We’d like to take the opportunity to introduce you to the winners of the 1st prize of our “European Velo Stops” competition - Edbert Cheng and Ivory Wang from United States!

1st prize winners from United States

Our team is based in New York City. Currently, Ivory Wang is pursuing her Master’s of architecture at Columbia University and Edbert Cheng is a designer at FXCollaborative. Prior to this, Ivory worked as the interior design lead at WeWork Shanghai, while Edbert worked at Arrowstreet in Boston. Both of us graduated from Cornell University, where we fostered a deep respect for nature and a profound interest in materiality and tectonics.

Brief information about the projects that you/your company have been involved with. For instance what scale have you focused on/preferred, any significant projects where company/ individuals have been involved?

We are interested in small-scale constructions. We have designed tables, movable seating, seesaws, and swing pavilions. After working and studying in multiple places, such as Tokyo, Hong Kong, Chicago and Shanghai, we learned that human scale spaces resonate with people everywhere. In a globalized world of large-scale developments and technology disruptions, architecture is tangible when it is personal.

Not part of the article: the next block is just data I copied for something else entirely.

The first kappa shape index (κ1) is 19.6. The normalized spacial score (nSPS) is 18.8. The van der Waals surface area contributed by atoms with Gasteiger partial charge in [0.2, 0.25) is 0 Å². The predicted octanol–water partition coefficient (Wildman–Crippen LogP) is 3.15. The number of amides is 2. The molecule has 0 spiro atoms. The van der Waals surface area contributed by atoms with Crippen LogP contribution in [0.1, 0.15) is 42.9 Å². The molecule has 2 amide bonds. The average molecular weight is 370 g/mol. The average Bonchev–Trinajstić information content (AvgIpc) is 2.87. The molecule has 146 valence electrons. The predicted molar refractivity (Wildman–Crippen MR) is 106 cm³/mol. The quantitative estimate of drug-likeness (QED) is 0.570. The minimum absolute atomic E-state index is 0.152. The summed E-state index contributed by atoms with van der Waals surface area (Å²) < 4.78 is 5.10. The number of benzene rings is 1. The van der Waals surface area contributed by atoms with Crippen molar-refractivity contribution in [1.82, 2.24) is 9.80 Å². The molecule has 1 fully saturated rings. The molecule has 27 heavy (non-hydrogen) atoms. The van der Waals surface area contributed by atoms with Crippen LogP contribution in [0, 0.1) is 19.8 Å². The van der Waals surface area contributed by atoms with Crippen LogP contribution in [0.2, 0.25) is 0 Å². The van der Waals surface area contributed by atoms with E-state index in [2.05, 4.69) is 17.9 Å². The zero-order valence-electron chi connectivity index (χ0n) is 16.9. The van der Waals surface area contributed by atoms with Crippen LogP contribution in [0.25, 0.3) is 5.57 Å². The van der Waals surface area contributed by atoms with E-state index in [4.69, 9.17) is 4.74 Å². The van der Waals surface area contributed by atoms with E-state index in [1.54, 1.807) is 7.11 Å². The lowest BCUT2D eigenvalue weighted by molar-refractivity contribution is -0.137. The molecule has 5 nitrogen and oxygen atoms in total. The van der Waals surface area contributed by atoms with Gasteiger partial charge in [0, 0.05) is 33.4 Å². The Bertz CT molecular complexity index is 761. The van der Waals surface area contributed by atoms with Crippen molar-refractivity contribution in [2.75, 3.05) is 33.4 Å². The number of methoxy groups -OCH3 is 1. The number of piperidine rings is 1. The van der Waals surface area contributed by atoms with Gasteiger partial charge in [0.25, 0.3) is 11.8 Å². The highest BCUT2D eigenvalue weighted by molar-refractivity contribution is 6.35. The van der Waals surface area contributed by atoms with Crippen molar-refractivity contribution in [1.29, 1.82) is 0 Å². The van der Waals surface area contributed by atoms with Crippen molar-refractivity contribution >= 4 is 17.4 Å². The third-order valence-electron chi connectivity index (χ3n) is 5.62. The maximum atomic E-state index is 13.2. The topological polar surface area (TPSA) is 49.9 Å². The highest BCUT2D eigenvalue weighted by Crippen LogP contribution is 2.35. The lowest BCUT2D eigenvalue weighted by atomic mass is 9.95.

What does architecture mean to you and what is the role of an architect in your society?

Architecture is about creating tools to assist and enhance everyday life. We demonstrated this attitude in our competition proposal. From a well-designed fireplace that brings fellow travelers together, to a beside window framing the night sky, architecture creates a framework that makes our lives more intentional and meaningful. Architecture does not have to be particularly expensive to be beautiful; it just has to help users find the right state of mind.

Why do you participate in architecture vision competitions?

We see the architecture vision competition as a fertile ground for us to exercise our design muscles – to think through program materiality, construction, and other issues, outside traditional contexts. Architectural design takes a long time. However, in the realm of competitions, our creative spirit can manifest much quicker. The competition challenges us to test ideas and rethink convention.

What advice would you give to individuals who struggle to decide whether it would be beneficial for them to participate in architecture vision competitions?

Plan ahead. Let the concept develop by itself, and really understand the problem and your point of view. Final production will always feel last-minute, but the deadline will force you to edit and prioritize your most important ideas—which is a crucial step in defining the solution.

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